I would not get another job in Colorado. A few weeks later, broke and lonely, I drove back to Arkansas. This was the end of my corporate existence. But it was the beginning, twenty years later, of this essay.

 


PAUL CRENSHAW is the author of the essay collections This One Will Hurt You, published by The Ohio State University Press, and This We’ll Defend, from the University of North Carolina Press. Other work has appeared in Best American EssaysBest American Nonrequired ReadingThe Pushcart PrizeOxford AmericanGlimmer Train, and Tin House. Follow him on Twitter @PaulCrenstorm.

 

 

Author’s Note

Cover Contents

I wrote “Abbreviated” while thinking about all the ways we abbreviate words—through text messages, limited Twitter character counts, ways we don’t always say what we mean. Through words and sayings that abbreviate entire arguments or ideas.

I could also have been writing about flash. Flash, whether fiction or creative non, omits words. It pares down language. It’s an abbreviation of a story, many times, instead of the whole story. It hints. The parts are there, but it’s a representation, a piece. “Not Manager Material” for example, hints at much. It suggests how much I love to read, which eventually becomes a love of writing. It also suggests I would not be happy in the corporate world (I can confirm this), that I needed, as a young man, to find a profession in which books played a main role.

It further hints at its own form. In that bookstore I was reading only a few pages of Asimov and Bradbury and Clarke, just a small representation of their larger work. If my manager was too close, I could only read the blurb on the back of the book. We were tearing down books without any thought to their contents, which seems, to a book lover, like such a crime of contempt that I was still thinking about it when I wrote the essay twenty years later.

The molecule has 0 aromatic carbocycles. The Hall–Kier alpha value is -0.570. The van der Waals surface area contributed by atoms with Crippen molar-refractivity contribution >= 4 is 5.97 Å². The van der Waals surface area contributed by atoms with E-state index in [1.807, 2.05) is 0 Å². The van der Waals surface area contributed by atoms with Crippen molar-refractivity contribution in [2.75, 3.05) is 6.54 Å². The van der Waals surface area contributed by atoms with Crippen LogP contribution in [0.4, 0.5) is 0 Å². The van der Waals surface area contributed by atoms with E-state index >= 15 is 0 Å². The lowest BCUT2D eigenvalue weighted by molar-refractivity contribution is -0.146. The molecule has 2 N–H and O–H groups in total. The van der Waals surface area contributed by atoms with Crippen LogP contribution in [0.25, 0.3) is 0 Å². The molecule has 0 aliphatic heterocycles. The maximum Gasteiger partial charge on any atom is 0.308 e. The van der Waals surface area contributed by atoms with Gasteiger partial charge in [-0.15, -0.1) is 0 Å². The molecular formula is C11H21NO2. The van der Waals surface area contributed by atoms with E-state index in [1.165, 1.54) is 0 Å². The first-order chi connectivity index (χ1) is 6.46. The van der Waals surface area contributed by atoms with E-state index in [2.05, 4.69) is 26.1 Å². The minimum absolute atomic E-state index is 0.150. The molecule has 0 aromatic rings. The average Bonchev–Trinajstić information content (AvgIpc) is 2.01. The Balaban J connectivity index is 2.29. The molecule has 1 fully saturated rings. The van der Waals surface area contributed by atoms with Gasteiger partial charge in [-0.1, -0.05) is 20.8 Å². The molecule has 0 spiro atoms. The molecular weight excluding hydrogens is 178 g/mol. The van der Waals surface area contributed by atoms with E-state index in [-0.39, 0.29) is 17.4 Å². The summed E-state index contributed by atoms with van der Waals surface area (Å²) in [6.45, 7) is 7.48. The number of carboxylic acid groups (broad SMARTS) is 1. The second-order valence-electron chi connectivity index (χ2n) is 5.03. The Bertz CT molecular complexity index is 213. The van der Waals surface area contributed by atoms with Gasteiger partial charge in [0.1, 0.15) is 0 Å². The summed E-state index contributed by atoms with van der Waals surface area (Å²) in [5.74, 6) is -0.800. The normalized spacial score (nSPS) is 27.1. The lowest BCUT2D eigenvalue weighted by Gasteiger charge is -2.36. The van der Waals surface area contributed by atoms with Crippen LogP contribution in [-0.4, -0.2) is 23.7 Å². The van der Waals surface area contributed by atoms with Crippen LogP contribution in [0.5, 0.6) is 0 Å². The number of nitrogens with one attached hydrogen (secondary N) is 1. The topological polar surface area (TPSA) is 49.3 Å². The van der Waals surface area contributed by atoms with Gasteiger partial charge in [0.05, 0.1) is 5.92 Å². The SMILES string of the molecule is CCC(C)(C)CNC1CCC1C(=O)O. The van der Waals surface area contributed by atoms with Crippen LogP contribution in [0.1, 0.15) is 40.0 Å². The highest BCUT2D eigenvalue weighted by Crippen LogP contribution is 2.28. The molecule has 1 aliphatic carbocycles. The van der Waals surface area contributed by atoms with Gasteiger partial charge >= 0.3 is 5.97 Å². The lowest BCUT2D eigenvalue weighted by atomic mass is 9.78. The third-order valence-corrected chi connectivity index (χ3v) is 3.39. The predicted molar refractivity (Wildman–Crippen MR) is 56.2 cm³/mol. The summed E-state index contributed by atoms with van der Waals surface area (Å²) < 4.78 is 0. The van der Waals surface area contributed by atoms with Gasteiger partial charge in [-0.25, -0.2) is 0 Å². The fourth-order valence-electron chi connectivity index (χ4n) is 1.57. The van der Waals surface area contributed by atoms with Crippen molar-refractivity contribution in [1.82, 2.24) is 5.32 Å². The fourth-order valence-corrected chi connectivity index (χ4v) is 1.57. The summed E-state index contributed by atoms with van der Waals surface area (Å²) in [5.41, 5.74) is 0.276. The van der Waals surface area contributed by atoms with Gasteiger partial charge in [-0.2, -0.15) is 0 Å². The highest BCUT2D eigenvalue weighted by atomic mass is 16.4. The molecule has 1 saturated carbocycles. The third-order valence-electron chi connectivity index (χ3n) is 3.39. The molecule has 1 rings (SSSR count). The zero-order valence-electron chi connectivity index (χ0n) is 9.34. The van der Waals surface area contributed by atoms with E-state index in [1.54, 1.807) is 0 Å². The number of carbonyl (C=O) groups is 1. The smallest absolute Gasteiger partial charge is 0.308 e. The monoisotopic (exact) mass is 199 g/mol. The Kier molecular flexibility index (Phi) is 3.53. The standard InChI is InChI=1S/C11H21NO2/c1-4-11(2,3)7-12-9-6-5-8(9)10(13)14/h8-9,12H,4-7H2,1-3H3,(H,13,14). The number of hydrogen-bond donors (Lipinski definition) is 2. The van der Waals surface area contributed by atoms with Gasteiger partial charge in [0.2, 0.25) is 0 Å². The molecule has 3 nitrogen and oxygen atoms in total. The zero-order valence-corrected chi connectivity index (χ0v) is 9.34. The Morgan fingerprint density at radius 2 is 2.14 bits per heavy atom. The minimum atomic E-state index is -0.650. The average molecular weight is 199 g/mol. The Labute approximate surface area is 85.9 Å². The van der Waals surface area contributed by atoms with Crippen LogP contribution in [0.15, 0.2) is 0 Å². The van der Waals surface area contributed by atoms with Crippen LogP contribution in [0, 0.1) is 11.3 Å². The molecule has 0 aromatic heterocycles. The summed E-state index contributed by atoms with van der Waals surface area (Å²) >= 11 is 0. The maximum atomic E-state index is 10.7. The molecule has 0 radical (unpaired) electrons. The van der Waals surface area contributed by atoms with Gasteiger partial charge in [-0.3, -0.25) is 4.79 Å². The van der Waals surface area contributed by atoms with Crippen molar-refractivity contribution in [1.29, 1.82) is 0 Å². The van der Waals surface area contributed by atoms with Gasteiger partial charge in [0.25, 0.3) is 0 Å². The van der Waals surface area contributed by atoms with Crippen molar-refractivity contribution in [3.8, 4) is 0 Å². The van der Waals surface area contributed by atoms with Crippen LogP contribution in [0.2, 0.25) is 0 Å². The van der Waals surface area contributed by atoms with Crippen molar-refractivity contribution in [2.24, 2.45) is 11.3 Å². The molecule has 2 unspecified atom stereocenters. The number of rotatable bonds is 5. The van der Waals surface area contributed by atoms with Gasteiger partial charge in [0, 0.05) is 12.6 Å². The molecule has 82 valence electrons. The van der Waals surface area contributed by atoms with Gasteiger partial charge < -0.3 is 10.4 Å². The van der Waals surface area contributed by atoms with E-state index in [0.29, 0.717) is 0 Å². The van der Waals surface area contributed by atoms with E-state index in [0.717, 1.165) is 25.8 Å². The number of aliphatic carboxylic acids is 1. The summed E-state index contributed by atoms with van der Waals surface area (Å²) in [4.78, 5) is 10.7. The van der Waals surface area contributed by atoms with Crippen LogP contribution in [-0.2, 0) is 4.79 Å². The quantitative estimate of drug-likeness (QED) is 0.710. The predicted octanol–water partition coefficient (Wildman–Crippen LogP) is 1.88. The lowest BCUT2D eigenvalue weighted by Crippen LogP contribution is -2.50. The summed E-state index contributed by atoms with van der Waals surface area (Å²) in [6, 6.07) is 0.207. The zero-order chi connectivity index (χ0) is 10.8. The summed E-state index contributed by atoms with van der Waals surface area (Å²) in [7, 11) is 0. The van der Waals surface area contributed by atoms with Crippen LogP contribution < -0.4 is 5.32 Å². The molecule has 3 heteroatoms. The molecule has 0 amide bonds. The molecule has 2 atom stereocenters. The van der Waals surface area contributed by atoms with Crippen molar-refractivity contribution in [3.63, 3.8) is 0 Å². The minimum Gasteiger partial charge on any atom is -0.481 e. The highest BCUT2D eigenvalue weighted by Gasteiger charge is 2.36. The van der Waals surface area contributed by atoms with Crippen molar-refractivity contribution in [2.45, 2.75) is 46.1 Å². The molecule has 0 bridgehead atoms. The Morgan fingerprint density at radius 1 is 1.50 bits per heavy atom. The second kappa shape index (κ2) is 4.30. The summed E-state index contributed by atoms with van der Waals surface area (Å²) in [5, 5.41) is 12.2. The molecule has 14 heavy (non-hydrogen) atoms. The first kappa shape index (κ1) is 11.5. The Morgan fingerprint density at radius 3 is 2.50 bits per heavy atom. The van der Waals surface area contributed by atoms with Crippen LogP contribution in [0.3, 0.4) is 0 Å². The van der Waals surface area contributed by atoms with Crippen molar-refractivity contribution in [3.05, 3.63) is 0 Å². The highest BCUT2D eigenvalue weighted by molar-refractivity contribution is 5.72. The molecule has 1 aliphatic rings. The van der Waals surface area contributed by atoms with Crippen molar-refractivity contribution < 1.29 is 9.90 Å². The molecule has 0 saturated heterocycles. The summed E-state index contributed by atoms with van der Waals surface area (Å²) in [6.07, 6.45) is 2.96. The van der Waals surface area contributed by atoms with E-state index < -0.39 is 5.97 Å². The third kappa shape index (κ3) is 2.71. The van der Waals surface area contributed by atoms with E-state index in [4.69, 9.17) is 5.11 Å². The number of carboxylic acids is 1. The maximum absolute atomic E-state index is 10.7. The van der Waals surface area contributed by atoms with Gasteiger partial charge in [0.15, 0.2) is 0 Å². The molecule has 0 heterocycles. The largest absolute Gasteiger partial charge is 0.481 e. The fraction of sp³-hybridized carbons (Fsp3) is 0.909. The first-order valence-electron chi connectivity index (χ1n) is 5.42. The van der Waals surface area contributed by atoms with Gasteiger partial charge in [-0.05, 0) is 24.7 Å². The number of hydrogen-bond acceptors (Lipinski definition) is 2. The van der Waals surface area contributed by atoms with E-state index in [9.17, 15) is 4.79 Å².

I’ve since gone back and read much of Asimov and Bradbury and Clarke. I’ve seen more of their worlds than only the first few pages reveal.

But that time in the bookstore, wanting fiercely to be a writer, to surround myself with books and simply sit and read them, ended far too quickly. The truth is, when they told me I would be managing not a store full of books but a kiosk in the mall full of cat calendars, I lost all interest in the job. I was happy they fired me, at least until my rent was due. For weeks I lay in my rented bedroom and read all the remaindered books I’d saved from the dumpster. I didn’t have the front covers, but I had the contents, which is, in a way, the opposite of the essay—in it, I only paint a picture, like a cover of a book, a quick image that hints at what’s within. The rest of the content was torn away.

 


PAUL CRENSHAW is the author of the essay collections This One Will Hurt You, published by The Ohio State University Press, and This We’ll Defend, from the University of North Carolina Press. Other work has appeared in Best American EssaysBest American Nonrequired ReadingThe Pushcart PrizeOxford AmericanGlimmer Train, and Tin House. Follow him on Twitter @PaulCrenstorm.